The authors of the study assessed the energy required to produce the crops and to manufacture and distribute the resulting fuels. In the United States, ethanol yielded only about 10 percent more energy than was required to produce it; in Brazil, where a different process is used, ethanol yielded 3.7 times more energy than was used to produce it. The researchers, Marcelo E. Dias de Oliveira, Burton E. Vaughan, and Edward J. Rykiel, Jr., also weighed effects of fuel ethanol use on carbon dioxide emissions, soil erosion, loss of biodiversity, and water and air pollution, assuming vehicles representative of each country. Specialized software was used to analyze the sensitivity of the conclusions to diverse assumptions in the analysis.

Dias de Oliveira and colleagues then looked at some consequences of moving to greater fuel ethanol use. The results were unfavorable to fuel ethanol in either country. In Brazil, reducing the rate of deforestation seemed likely to be more effective for taking carbon dioxide out of the atmosphere. In the United States, reliance on ethanol to fuel the automobile fleet would require enormous, unachievable areas of corn agriculture, and the environmental impacts would outweigh its benefits. "Ethanol cannot alleviate the United States’ dependence on petroleum," Dias de Oliveira and colleagues conclude. They argue for the development of multiple alternatives to fossil fuels. Ethanol may, however, still be useful in regions or cities with critical pollution problems, they write, and to make use of agricultural wastes.

My guess is that Pimental and Patzek have more accurate results because they have accounted for more factors. They've repeatedly published on this topic and have refined their model. So they are probably closer to the truth at this point. However, this is just a guess on my part.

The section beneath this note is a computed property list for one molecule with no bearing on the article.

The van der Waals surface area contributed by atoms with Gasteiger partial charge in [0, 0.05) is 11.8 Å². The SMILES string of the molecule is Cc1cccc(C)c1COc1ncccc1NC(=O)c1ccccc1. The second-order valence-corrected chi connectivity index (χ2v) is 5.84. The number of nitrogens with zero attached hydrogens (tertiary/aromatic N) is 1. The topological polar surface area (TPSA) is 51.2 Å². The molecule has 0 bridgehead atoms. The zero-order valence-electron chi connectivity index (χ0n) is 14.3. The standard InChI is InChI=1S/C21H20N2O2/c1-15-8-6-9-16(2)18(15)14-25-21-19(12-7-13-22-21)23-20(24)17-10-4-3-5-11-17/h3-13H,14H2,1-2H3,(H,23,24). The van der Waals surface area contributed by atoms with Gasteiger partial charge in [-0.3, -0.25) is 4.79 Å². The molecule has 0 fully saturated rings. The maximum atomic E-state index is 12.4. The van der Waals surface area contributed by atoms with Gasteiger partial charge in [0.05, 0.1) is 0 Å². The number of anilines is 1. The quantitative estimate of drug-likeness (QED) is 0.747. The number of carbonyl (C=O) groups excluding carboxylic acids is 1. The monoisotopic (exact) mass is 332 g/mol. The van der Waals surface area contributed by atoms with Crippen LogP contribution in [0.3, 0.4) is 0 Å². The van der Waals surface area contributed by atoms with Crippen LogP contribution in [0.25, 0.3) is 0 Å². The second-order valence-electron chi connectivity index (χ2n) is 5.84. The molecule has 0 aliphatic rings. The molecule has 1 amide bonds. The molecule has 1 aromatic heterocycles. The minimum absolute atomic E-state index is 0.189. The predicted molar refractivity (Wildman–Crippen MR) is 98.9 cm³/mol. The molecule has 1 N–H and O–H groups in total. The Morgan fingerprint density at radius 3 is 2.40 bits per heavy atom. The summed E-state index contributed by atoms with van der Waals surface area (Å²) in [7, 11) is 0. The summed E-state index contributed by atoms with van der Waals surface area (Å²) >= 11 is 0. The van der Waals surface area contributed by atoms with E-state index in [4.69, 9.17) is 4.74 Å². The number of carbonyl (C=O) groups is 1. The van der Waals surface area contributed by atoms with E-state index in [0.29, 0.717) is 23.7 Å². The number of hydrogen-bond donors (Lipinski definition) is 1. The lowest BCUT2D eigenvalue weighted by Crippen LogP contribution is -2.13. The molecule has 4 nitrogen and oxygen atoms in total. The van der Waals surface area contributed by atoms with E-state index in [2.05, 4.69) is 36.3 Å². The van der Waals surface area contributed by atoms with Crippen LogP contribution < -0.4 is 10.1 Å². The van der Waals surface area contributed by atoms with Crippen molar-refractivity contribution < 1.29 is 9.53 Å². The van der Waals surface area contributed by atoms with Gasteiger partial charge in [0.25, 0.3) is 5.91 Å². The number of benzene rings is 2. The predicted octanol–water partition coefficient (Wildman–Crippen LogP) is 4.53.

I continue to be skeptical of biomass as a major source of energy to replace oil. While crops grown for biomass purposes may not measure up it is possible that waste biomass from sewage, residential green waste, and other sources might eventually become usable as sources of net energy.

The future development of more energy efficient means for converting biomass materials into liquid hydrocarbons combined with advances in agricultural technologies might eventually make crops net energy producers. But increased demand for crop land, water, and pesticides for energy producing crops will bring environmental costs. We'd be better off advancing technologies for nuclear, solar photovoltaics, and batteries so that we can reduce our use of liquid fuels for transportation.

Share |      Randall Parker, 2005 July 07 06:04 PM  Energy Biomass


Comments
Mike Anderson said at July 7, 2005 8:16 PM:

waste biomass from sewage, residential green waste, and other sources might eventually become usable as sources of net energy

I don't think so. My lawn gets mowed twice a month. Once I've fermented that, it's going to take one helluva daily shit for me to have gas to drive to work. (1 gallon ~ 3kg @ 42 MJoule = 126 Mjoule ~ 30,000 Cal) Unless you think I'm going to eat 30,000 Calories of subsidized corn every day.

Patrick said at July 8, 2005 1:39 AM:

Biofuels CAN be net positive. During the Bouganville Island War with New Guinea, the island rebels ran their machines on coconut oil. Clearly this was net positive because they had no oil imports.

Perhaps it would be more accurate to say that "Biomass fuels are net negative given economical farming practices with 2005 technology."

odograph said at July 8, 2005 6:12 AM:

Re. Bouganville and coconut oil ... I'd be willing to guess that some number of car-less natives worked hard in the plantations, in order to fuel some much smaller number of cars. Basically in the worst case we get back to human and animal labor as a large input in the manufacturing process.